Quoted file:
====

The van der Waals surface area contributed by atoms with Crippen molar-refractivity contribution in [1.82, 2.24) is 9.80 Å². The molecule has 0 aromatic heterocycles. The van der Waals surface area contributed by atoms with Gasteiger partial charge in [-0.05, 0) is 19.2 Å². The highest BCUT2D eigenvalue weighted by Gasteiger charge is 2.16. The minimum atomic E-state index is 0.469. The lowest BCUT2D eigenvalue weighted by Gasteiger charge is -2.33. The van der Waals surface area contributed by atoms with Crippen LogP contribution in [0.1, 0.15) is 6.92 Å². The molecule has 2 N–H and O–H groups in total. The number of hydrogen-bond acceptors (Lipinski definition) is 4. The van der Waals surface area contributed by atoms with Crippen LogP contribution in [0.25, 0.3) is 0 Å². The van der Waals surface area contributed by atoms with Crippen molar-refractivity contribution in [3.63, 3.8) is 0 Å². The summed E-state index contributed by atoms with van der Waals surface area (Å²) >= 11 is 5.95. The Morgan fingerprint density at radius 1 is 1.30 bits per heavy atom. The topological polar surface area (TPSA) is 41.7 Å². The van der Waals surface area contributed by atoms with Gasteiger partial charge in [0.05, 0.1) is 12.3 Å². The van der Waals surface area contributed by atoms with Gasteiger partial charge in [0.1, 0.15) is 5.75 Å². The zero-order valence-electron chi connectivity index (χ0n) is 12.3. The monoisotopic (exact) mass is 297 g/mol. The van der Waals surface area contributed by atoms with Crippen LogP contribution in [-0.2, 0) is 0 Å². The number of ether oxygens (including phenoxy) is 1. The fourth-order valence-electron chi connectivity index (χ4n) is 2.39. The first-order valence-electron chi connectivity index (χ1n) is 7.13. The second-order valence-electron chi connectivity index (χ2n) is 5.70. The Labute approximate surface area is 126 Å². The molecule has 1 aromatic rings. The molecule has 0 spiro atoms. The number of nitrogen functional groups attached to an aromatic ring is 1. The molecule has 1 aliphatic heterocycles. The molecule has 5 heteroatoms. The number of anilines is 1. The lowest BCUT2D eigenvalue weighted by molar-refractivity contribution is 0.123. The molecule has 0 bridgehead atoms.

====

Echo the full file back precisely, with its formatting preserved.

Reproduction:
The van der Waals surface area contributed by atoms with Crippen molar-refractivity contribution in [1.82, 2.24) is 9.80 Å². The molecule has 0 aromatic heterocycles. The van der Waals surface area contributed by atoms with Gasteiger partial charge in [-0.05, 0) is 19.2 Å². The highest BCUT2D eigenvalue weighted by Gasteiger charge is 2.16. The minimum atomic E-state index is 0.469. The lowest BCUT2D eigenvalue weighted by Gasteiger charge is -2.33. The van der Waals surface area contributed by atoms with Crippen LogP contribution in [0.1, 0.15) is 6.92 Å². The molecule has 2 N–H and O–H groups in total. The number of hydrogen-bond acceptors (Lipinski definition) is 4. The van der Waals surface area contributed by atoms with Crippen LogP contribution in [0.25, 0.3) is 0 Å². The van der Waals surface area contributed by atoms with Crippen molar-refractivity contribution in [3.63, 3.8) is 0 Å². The summed E-state index contributed by atoms with van der Waals surface area (Å²) >= 11 is 5.95. The Morgan fingerprint density at radius 1 is 1.30 bits per heavy atom. The topological polar surface area (TPSA) is 41.7 Å². The van der Waals surface area contributed by atoms with Gasteiger partial charge in [0.05, 0.1) is 12.3 Å². The van der Waals surface area contributed by atoms with Gasteiger partial charge in [0.1, 0.15) is 5.75 Å². The zero-order valence-electron chi connectivity index (χ0n) is 12.3. The monoisotopic (exact) mass is 297 g/mol. The van der Waals surface area contributed by atoms with Crippen LogP contribution in [-0.2, 0) is 0 Å². The number of ether oxygens (including phenoxy) is 1. The fourth-order valence-electron chi connectivity index (χ4n) is 2.39. The first-order valence-electron chi connectivity index (χ1n) is 7.13. The second-order valence-electron chi connectivity index (χ2n) is 5.70. The Labute approximate surface area is 126 Å². The molecule has 1 aromatic rings. The molecule has 0 spiro atoms. The number of nitrogen functional groups attached to an aromatic ring is 1. The molecule has 1 aliphatic heterocycles. The molecule has 5 heteroatoms. The number of anilines is 1. The lowest BCUT2D eigenvalue weighted by molar-refractivity contribution is 0.123. The molecule has 0 bridgehead atoms.